The Maker's Continuum

If the maker's life were a radio, rather than a series of buttons to punch it might have a knob that could slowly turn between hobby and art or between art and craft. The problems in life don't seem to occur between consecutive stations, only at opposite ends.

When I was first writing, making, and collecting material for Creating Handmade Books in 1997, I asked an artist I knew if she would like to send me some photographs of her work. Her response was that she didn't want to be in a craft book. I was surprised. I didn't consider this a craft book. And I'm not fond of labels or of being told what I am or am not. She decided I was at the craft end.

Sometime later, some women came to an open studio I was having and told me that I ought to teach at this crafts camp in the summer so I could "cross over and get known among the crafters." Again, I was surprised by the contentious divide. They decided I was at the art end.

My responsibility is not to choose a side, but to teach. Each person is going to have a different need for what I have to offer. It's not up to me to judge it, but I do want my students to think carefully, take risks, practice technique, hone their new skills, work conceptually and from the heart, and try to work with original content that they create themselves. It is plenty of work, but it can be done.

Students can gradually move up and down the artwaves. It's not an either/or situation. While I discourage "I love my boyfriend/girlfriend" books in a classroom situation, I encourage students to make personal gifts for those they love outside of class. Even so, whatever it is, if the work is done in a fresh way I'm still open to it. (For more thoughts about art, see the post "When Is It Art?")

I grew up with this art/craft continuum during the macramé era. I made candles. I made loop potholders. I had a beading loom and made bracelets. I designed needlepoint patterns to stitch. I also learned calligraphy and letterpress printing, sewing, and knitting. I tried and failed at leaded glass and pottery. I was given art lessons beginning at age four. I learned welding and watercolor painting. I went to a liberal arts college, finished at an art college (which later dropped "Crafts" from its name and uses "Arts" to encompass both). As an adult I've taken tangents with embroidery, latch hook rugs, quilting, and papier maché as well as painting with acrylics on canvas, monotypes, calligraphy, and drawing with pen and ink. Currently, I'm still printing, printmaking, painting, making boxes, and making books out of handmade felt. While I do distinguish between what I make for personal learning and what I make to go out into the world in a public setting, I don't like—or particularly see the point of—separating my activities into art or craft.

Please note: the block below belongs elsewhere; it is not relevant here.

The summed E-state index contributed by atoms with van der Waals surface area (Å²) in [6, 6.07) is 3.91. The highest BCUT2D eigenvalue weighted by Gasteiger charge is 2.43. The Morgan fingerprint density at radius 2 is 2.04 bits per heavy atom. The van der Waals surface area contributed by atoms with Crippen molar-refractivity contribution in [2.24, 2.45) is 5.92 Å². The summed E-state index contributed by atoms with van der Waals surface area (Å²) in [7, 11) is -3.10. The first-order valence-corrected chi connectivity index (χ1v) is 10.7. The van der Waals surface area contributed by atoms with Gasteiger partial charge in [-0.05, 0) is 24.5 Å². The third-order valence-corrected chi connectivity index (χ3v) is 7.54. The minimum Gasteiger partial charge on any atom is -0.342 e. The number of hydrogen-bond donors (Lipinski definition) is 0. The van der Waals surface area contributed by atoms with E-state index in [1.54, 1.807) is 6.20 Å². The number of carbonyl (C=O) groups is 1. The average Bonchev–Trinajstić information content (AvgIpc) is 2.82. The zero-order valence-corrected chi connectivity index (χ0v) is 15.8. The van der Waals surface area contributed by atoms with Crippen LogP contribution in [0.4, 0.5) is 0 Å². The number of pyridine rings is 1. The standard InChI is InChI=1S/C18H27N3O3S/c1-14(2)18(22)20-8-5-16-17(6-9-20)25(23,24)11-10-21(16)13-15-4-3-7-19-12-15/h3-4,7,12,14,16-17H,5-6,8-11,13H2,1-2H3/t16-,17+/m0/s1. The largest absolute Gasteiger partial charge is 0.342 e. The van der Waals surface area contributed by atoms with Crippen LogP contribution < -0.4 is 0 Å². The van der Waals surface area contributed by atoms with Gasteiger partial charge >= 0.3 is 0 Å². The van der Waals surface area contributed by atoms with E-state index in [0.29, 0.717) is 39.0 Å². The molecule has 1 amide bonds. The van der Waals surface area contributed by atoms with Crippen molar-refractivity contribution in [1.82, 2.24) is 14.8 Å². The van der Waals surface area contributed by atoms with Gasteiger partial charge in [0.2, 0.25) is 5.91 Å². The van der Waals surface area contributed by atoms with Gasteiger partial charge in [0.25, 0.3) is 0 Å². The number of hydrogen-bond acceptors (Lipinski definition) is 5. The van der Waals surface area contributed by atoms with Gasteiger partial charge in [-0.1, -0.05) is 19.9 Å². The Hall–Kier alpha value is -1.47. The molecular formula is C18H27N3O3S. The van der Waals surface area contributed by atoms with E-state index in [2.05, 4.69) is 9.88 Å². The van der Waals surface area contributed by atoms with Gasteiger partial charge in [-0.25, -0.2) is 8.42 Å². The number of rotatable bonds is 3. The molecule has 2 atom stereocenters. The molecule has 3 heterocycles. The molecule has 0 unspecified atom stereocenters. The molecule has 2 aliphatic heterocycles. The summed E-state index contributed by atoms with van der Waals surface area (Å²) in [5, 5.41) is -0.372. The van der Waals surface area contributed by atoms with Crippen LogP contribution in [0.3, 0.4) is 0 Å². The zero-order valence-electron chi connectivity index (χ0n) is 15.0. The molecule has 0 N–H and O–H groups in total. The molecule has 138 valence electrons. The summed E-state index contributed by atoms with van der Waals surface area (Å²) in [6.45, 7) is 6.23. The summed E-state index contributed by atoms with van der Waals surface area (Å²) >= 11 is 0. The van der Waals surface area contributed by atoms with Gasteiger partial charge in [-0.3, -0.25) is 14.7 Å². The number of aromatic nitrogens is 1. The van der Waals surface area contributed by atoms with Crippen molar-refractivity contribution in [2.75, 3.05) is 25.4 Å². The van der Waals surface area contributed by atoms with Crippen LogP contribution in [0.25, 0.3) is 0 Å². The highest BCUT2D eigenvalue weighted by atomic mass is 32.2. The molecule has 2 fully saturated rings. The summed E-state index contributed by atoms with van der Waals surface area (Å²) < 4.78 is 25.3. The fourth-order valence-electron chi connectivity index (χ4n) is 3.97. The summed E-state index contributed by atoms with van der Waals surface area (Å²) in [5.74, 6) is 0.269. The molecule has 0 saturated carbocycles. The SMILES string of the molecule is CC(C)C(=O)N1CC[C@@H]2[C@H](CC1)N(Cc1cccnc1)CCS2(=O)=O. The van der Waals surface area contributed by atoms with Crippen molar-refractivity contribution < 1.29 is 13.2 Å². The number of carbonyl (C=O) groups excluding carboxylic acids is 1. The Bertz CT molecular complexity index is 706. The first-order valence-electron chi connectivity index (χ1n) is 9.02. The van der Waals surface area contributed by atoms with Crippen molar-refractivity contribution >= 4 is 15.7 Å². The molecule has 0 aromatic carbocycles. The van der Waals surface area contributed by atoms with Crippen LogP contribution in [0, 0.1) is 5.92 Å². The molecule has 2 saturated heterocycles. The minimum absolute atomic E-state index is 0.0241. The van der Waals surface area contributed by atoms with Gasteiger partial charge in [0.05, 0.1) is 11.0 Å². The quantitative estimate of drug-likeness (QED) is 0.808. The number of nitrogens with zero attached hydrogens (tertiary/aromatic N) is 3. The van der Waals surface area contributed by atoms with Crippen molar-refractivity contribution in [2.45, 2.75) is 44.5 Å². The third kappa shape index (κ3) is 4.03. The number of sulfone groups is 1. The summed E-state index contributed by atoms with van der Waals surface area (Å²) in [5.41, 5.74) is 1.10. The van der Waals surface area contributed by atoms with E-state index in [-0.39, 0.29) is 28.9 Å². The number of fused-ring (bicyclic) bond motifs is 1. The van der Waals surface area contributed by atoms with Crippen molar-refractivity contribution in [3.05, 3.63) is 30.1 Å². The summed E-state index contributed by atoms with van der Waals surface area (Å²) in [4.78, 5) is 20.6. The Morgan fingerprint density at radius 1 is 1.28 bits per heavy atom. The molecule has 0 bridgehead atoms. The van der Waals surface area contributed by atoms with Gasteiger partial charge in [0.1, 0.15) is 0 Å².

Maker. What a great word. No end in sight.

Tony Labat's Big Peace IV,  Oakland Museum of CA


Annie Bodelier said…
MAKER is a great word indeed. I consider myself a maker! And - there's no such thing as coincidence I think. Just minutes ago I was reading about:
I love it!
best, Annie - the Netherlands
Penny A said…
Wonderful post! This is a distinction that is more often hurtful than helpful, and I love your outlook. Bring on the Makers!
tgarrett said…
I taught for sometime at a small university- in the art department- some of the "professors" there were indeed very judgmental - and considered my artist books crafts ( with a small c!) Also considered collage the same. I am a collage and book artist. I used the term maker in my classes. I look forward to the day when this label divide is over!
Mary said…
Perfectly said. I'll be proud to call myself a maker. Thanks for the insightful posts.